PR Pro David Crundwell chats with us about how to make it in the industry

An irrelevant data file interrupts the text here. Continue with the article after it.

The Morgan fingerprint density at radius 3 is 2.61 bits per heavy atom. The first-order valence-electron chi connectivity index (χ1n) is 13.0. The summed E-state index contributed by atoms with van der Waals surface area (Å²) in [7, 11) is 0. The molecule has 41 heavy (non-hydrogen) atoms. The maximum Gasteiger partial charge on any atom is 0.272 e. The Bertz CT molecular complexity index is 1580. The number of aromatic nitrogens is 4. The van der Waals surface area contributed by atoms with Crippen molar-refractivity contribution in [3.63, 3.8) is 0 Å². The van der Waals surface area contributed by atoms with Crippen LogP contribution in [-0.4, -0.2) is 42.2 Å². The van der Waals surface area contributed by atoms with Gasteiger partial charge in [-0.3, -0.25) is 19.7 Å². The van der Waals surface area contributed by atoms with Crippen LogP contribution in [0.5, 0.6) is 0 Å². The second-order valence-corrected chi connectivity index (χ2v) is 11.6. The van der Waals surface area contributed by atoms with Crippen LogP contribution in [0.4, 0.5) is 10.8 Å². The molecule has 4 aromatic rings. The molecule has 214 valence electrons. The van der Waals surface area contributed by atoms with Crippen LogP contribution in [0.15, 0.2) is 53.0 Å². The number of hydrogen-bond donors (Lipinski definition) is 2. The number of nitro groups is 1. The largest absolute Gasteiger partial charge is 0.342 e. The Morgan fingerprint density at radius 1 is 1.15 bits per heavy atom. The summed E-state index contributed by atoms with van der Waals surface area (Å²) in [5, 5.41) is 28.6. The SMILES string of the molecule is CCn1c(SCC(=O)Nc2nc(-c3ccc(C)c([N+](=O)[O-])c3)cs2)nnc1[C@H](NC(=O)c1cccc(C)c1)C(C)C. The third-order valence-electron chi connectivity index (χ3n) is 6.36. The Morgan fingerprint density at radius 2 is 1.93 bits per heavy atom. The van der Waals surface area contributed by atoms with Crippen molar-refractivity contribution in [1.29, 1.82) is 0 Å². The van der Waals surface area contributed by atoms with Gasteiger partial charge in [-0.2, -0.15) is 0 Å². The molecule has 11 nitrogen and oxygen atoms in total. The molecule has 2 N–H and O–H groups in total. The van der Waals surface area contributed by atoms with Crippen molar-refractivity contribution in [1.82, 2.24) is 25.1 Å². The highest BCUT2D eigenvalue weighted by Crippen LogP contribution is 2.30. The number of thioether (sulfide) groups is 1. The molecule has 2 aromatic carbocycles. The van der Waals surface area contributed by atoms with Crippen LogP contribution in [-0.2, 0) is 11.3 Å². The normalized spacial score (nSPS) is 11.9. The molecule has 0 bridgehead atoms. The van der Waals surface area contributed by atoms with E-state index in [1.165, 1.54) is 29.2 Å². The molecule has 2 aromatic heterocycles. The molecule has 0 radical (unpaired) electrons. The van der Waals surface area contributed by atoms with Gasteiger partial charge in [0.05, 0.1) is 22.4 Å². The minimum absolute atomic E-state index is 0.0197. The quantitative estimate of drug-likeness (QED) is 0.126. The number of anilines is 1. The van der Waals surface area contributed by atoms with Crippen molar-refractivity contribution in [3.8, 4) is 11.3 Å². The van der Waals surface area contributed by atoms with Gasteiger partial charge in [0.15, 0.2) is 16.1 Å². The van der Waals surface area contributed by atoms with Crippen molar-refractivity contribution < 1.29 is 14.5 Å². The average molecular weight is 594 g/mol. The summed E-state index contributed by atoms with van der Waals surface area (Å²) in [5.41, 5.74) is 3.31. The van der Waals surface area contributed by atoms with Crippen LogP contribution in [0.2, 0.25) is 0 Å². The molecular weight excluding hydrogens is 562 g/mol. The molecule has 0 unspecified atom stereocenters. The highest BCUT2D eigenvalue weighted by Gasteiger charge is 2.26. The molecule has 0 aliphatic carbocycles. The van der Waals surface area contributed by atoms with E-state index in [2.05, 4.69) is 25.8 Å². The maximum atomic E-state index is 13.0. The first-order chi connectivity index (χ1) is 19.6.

Role: SVP Corporate Affairs & Communications Organisation: Thomson Reuters Twitter: @crundwell David Crundwell was featured in the 2015 PR Week Global Power Book. As part of our #PRProSeries, Janie Emmerson, MD of Communications at Hanson Search, interviewed David to find out how he made it in the industry. Why did you get into communications? I’m fascinated by the way large, complex companies live and breathe. There is no better place than to work in corporate affairs at the heart of these organisations. I’ve worked in the City, private equity and journalism, and corporate affairs is the perfect mix; bringing all those elements together to create one big challenge. What personal attribute has most helped you succeed in your career? There are three elements that people need to make a success of global communications. Those that you can learn, those that you can develop over time, and an additional factor. Some people call it EQ; some people call it emotional empathy. I would say that increasingly it is also cultural empathy. Everything that businesses do these days, almost without exception, is global. There’s a huge responsibility on people who work in corporate affairs to be able to understand and interpret what that means in practice to help the business perform. Who would you say has been the most inspiring person you’ve worked with? Tony Spalding. He was Head of Communications at GM in the UK, when I first moved to communications from journalism. He was extremely good at demonstrating that the most important thing for a senior leader in corporate communications to demonstrate on a day to day basis is being a calm, safe pair of hands. Tony was completely unflappable. To be around someone who is that calm, who thinks clearly, who is eloquent - it is incredibly inspiring. It doesn’t mean that with that unflappability people can’t be lively, interesting or funny the rest of the time, but when there is an issue, and everybody else is getting excited, you need someone who has the ability to remain totally calm. What is the best piece of career advice you’ve been given? Don’t think about your next job; think about your next but one. Think ahead. I encourage the people who work with me to sit in on projects that they're interested in, that way they can learn more, faster. The desire to learn new things is vital to both career and personal development. It stops people stagnating. In terms of development and keeping people interested and actively engaged in their future, careers are not a linear path anymore. It’s a series of stepping stones. In ten years’ time, what do you think will be the biggest change in the global communications industry? I don’t think there is one big change - it’s a continuum. The most important way to develop your career is to think about how you can become more professionally versatile. It is also imperative that individuals become far more aware of the commercial imperative behind our roles. A lot is talked about the importance of reputation management, but that is just a very small part of the story. Fundamentally, our roles exist to help businesses sell more products, retain more customers and move the share price up. There are some fairly basic commercial issues that we contribute to, understanding those and helping the business move forward is really important too for both effectiveness and credibility. What would you say are the three words that best describe you as a communicator? Charming, calm, and cheerful. Others of course might choose different words. Apart from your current role, what would be your dream role within communications? I’m not sure about communications, but in the wider world I feel passionately about public healthcare, and removing healthcare inequalities. Maybe I could be Secretary of State for Health? Though, if you really pushed me on a dream role just in communications... perhaps Lego?